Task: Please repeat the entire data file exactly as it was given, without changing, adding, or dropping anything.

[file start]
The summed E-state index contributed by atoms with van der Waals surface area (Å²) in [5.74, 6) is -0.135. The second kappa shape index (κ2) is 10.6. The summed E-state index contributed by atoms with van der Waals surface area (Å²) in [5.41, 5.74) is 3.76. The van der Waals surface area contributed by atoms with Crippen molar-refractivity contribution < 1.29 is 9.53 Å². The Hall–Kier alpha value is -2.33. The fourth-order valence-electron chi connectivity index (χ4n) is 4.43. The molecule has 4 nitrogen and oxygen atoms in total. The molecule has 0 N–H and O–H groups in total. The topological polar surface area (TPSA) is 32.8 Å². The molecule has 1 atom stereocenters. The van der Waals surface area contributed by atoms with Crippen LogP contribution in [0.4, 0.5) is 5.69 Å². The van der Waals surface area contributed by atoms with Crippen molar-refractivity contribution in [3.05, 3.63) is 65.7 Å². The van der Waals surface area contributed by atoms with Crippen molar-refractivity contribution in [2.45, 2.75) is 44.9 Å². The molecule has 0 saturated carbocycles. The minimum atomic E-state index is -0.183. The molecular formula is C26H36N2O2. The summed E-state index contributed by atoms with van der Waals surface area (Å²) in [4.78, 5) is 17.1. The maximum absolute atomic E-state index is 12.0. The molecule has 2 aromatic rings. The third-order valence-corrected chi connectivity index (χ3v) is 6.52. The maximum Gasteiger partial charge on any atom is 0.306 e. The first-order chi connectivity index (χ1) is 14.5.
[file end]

The summed E-state index contributed by atoms with van der Waals surface area (Å²) in [5.74, 6) is -0.135. The second kappa shape index (κ2) is 10.6. The summed E-state index contributed by atoms with van der Waals surface area (Å²) in [5.41, 5.74) is 3.76. The van der Waals surface area contributed by atoms with Crippen molar-refractivity contribution < 1.29 is 9.53 Å². The Hall–Kier alpha value is -2.33. The fourth-order valence-electron chi connectivity index (χ4n) is 4.43. The molecule has 4 nitrogen and oxygen atoms in total. The molecule has 0 N–H and O–H groups in total. The topological polar surface area (TPSA) is 32.8 Å². The molecule has 1 atom stereocenters. The van der Waals surface area contributed by atoms with Crippen LogP contribution in [0.4, 0.5) is 5.69 Å². The van der Waals surface area contributed by atoms with Crippen molar-refractivity contribution in [3.05, 3.63) is 65.7 Å². The van der Waals surface area contributed by atoms with Crippen molar-refractivity contribution in [2.45, 2.75) is 44.9 Å². The molecule has 0 saturated carbocycles. The minimum atomic E-state index is -0.183. The molecular formula is C26H36N2O2. The summed E-state index contributed by atoms with van der Waals surface area (Å²) in [4.78, 5) is 17.1. The maximum absolute atomic E-state index is 12.0. The molecule has 2 aromatic rings. The third-order valence-corrected chi connectivity index (χ3v) is 6.52. The maximum Gasteiger partial charge on any atom is 0.306 e. The first-order chi connectivity index (χ1) is 14.5.